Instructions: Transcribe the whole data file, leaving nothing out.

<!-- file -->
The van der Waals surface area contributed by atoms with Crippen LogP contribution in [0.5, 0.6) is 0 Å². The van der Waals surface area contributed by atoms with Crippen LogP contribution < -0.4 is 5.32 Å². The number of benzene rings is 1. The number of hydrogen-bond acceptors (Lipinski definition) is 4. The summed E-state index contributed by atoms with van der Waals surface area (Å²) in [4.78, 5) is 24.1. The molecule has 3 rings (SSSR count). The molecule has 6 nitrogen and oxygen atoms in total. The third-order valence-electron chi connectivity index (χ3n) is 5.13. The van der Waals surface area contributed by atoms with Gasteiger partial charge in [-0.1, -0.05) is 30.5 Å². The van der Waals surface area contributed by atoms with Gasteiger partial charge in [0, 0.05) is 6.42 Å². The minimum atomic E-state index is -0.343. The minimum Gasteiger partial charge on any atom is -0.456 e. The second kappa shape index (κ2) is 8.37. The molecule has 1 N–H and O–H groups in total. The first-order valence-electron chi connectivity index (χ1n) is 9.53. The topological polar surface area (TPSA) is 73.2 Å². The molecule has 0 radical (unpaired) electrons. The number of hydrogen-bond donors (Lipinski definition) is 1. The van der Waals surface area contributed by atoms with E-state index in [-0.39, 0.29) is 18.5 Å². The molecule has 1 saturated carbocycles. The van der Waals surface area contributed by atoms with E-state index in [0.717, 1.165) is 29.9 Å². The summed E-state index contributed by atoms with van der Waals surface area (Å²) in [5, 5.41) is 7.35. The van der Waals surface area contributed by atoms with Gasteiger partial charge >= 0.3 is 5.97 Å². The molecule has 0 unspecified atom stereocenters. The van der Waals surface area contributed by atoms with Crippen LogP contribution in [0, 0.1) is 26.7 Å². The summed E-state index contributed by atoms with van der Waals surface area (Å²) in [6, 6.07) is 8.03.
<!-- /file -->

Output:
The van der Waals surface area contributed by atoms with Crippen LogP contribution in [0.5, 0.6) is 0 Å². The van der Waals surface area contributed by atoms with Crippen LogP contribution < -0.4 is 5.32 Å². The number of benzene rings is 1. The number of hydrogen-bond acceptors (Lipinski definition) is 4. The summed E-state index contributed by atoms with van der Waals surface area (Å²) in [4.78, 5) is 24.1. The molecule has 3 rings (SSSR count). The molecule has 6 nitrogen and oxygen atoms in total. The third-order valence-electron chi connectivity index (χ3n) is 5.13. The van der Waals surface area contributed by atoms with Gasteiger partial charge in [-0.1, -0.05) is 30.5 Å². The van der Waals surface area contributed by atoms with Gasteiger partial charge in [0, 0.05) is 6.42 Å². The minimum atomic E-state index is -0.343. The minimum Gasteiger partial charge on any atom is -0.456 e. The second kappa shape index (κ2) is 8.37. The molecule has 1 N–H and O–H groups in total. The first-order valence-electron chi connectivity index (χ1n) is 9.53. The topological polar surface area (TPSA) is 73.2 Å². The molecule has 0 radical (unpaired) electrons. The number of hydrogen-bond donors (Lipinski definition) is 1. The van der Waals surface area contributed by atoms with E-state index in [-0.39, 0.29) is 18.5 Å². The molecule has 1 saturated carbocycles. The van der Waals surface area contributed by atoms with E-state index in [0.717, 1.165) is 29.9 Å². The summed E-state index contributed by atoms with van der Waals surface area (Å²) in [5, 5.41) is 7.35. The van der Waals surface area contributed by atoms with Gasteiger partial charge >= 0.3 is 5.97 Å². The molecule has 0 unspecified atom stereocenters. The van der Waals surface area contributed by atoms with Crippen LogP contribution in [0, 0.1) is 26.7 Å². The summed E-state index contributed by atoms with van der Waals surface area (Å²) in [6, 6.07) is 8.03.